A Review of Recent Clinical Trials

Eric Yarnell, ND, RH(AHG)

Pomegranate Marches On

Several impressive but preliminary clinical trials have been published in the past six months on Punica granatum (pomegranate) juice. Of note, the brand used in these studies from POM Wonderful is not the same as all the cheap knock-offs appearing on the shelves. If you want to match the results in this study, stick with the product that was marketed. (Note: The author has no financial connection to this or any other company selling pomegranate.)

The first big news was that 6-8 ounces of pomegranate juice daily significantly reduced serum total PSA levels in 16 of 46 men who had received radiation therapy or had prostatotomies for localized prostate cancer. Fully 83% of men in the trial had longer PSA doubling times, another measure of inhibiting cancer. These preliminary results were considered sufficiently promising to warrant larger trials.

A trial in 60 Brazilian men and women with dental appliances found that rinsing with a tincture of pomegranate fruit was as effective as chlorhexidine for reducing dental plaque. Prior research has suggested a benefit for various pomegranate extracts on periodontal disease.

Policosanol Goes Down in Flames

Numerous double-blind trials conducted in Cuba suggested that policosanol, a wax isolated from sugar cane, was effective for lowering cholesterol levels. All attempts to replicate these trials outside of Cuba have been negative. These trials used the same product tested in Cuba at the same dose.

The unavoidable conclusion appears to be that the Cuban trials were marred by conflict of interest. One company attempting to push a supplement managed to cobble together questionable clinical trial after questionable clinical trial.

Cranberry Safe With Warfarin

In a small trial involving seven patients with atrial fibrillation who were stable on warfarin, 250ml cranberry juice or placebo were added for seven days in a crossover design. There was no change in any clotting parameter studied. Of course, the INR should be monitored regularly in anyone taking warfarin, especially when anything new is added to the treatment regimen, but it appears that Vaccinium macrocarpon (cranberry) at this dose is unlikely to cause problems.

In a similar vein, a trial of 24 healthy people given single doses of warfarin found that single doses of Panax ginseng (Asian ginseng), Ginkgo biloba, Hypericum perforatum (St. John’s wort) and Zingiber officinale (ginger) had no effect on warfarin pharmacokinetics. This doesn’t necessarily mean these herbs might not cause a problem with chronic dosing, especially St. John’s wort.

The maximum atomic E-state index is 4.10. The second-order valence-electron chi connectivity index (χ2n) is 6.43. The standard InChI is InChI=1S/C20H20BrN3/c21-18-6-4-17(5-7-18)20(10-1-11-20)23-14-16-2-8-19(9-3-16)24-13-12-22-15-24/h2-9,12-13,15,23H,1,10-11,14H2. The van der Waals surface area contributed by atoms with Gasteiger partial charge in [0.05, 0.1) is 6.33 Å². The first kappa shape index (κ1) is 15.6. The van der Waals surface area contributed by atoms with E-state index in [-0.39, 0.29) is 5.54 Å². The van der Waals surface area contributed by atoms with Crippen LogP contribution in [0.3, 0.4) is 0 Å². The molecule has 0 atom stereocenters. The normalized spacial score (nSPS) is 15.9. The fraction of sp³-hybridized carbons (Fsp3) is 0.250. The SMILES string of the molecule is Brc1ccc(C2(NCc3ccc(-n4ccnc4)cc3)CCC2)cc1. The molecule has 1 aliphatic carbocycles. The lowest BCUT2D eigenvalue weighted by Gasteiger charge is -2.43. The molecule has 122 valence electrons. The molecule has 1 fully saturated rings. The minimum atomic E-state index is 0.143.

Raw Garlic for Dyslipidemia

In a small open trial (how could you have a placebo for this?), 30 Pakistani men and women with dyslipidemia consumed 5g raw garlic twice a day. After 42 days, there was significant improvement in all lipid parameters compared to baseline. After 42 days of not eating raw garlic, the benefits faded. Who needs supplements? Let your food be your medicine.

Aralia: Underutilized Immunomodulator

Despite the current ferocious popularity of Rhodiola rosea, other immunomodulating adaptogens are being overlooked. Aralia californica (California spikenard) is one such resource. Though no research has been conducted in humans on this particular species, the Eurasian species A. mandshurica (Asian spikenard) has recently been shown in a small trial (n=30) to be significantly more effective than placebo at reducing body weight, percent body fat and serum triglyceride levels. Perhaps instead of importing exotic herbs from far away we should look to our local exotic herbs first.


Eric_Yarnell_HeadshotEric Yarnell, ND, RH(AHG) is a graduate of Bastyr University. He completed a two-year residency with Silena Heron, ND, and served as chair of botanical medicine at SCNM. He is past senior editor of the Journal of Naturopathic Medicine. Dr. Yarnell is a founding member and current president of the Botanical Medicine Academy and author of numerous textbooks and articles, including Naturopathic Urology and Men’s Health, Naturopathic Gastroenterology and Clinical Botanical Medicine. His area of clinical focus is urology and men’s health. He is assistant professor in botanical medicine at Bastyr University.

References

Pomegranate

Pantuck AJ et al: Phase II study of pomegranate juice for men with rising prostate-specific antigen following surgery or radiation for prostate cancer, Clin Cancer Res 12(13):4018-26, 2006.

Menezes SM et al: Punica granatum (pomegranate) extract is active against dental plaque, J Herb Pharmacother 6(2):79-92, 2006.

Policosanol

Berthold HK et al: Effect of policosanol on lipid levels among patients with hypercholesterolemia or combined hyperlipidemia: a randomized controlled trial, JAMA 295(19):2262-9, 2006.

Dulin MF et al: Policosanol is ineffective in the treatment of hypercholesterolemia: A randomized controlled trial, Am J Clin Nutr 84(6):1543-8, 2006.

Warfarin

Li Z et al: Cranberry does not affect prothrombin time in male subjects on warfarin, J Am Diet Assoc 106(12):2057-61, 2006.

Jiang X et al: Investigation of the effects of herbal medicines on warfarin response in healthy subjects: A population pharmacokinetic-pharmacodynamic modeling approach, J Clin Pharmacol 46(11):1370-8, 2006.

Garlic

Mahmoodi M et al: Study of the effects of raw garlic consumption on the level of lipids and other blood biochemical factors in hyperlipidemic individuals, Pak J Pharm Sci 19(4):295-8, 2006.

Aralia

Abidov MT et al: Effects of Aralia mandshurica and Engelhardtia chrysolepis extracts on some parameters of lipid metabolism in women with nondiabetic obesity, Bull Exp Biol Med 141(3):343-6, 2006.

 

 

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